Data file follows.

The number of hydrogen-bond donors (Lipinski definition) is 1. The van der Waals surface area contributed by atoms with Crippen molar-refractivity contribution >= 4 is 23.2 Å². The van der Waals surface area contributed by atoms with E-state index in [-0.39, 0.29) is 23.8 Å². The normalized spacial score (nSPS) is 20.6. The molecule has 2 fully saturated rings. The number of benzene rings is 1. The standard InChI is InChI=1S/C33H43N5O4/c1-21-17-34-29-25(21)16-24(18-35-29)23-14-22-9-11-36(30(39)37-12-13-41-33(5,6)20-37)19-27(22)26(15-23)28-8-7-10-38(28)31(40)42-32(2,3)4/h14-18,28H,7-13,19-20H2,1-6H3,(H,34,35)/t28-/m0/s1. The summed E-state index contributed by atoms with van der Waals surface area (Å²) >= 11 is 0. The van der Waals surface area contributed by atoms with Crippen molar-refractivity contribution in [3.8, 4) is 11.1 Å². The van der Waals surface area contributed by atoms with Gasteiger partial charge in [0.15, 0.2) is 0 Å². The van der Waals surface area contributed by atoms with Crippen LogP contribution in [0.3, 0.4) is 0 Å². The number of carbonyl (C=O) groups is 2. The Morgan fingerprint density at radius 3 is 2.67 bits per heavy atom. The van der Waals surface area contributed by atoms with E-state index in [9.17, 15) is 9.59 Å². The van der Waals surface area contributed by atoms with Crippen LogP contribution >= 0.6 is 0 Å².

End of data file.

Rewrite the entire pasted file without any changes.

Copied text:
The number of hydrogen-bond donors (Lipinski definition) is 1. The van der Waals surface area contributed by atoms with Crippen molar-refractivity contribution >= 4 is 23.2 Å². The van der Waals surface area contributed by atoms with E-state index in [-0.39, 0.29) is 23.8 Å². The normalized spacial score (nSPS) is 20.6. The molecule has 2 fully saturated rings. The number of benzene rings is 1. The standard InChI is InChI=1S/C33H43N5O4/c1-21-17-34-29-25(21)16-24(18-35-29)23-14-22-9-11-36(30(39)37-12-13-41-33(5,6)20-37)19-27(22)26(15-23)28-8-7-10-38(28)31(40)42-32(2,3)4/h14-18,28H,7-13,19-20H2,1-6H3,(H,34,35)/t28-/m0/s1. The summed E-state index contributed by atoms with van der Waals surface area (Å²) >= 11 is 0. The van der Waals surface area contributed by atoms with Crippen molar-refractivity contribution in [3.8, 4) is 11.1 Å². The van der Waals surface area contributed by atoms with Gasteiger partial charge in [0.15, 0.2) is 0 Å². The van der Waals surface area contributed by atoms with Crippen LogP contribution in [0.3, 0.4) is 0 Å². The number of carbonyl (C=O) groups is 2. The Morgan fingerprint density at radius 3 is 2.67 bits per heavy atom. The van der Waals surface area contributed by atoms with E-state index in [9.17, 15) is 9.59 Å². The van der Waals surface area contributed by atoms with Crippen LogP contribution >= 0.6 is 0 Å².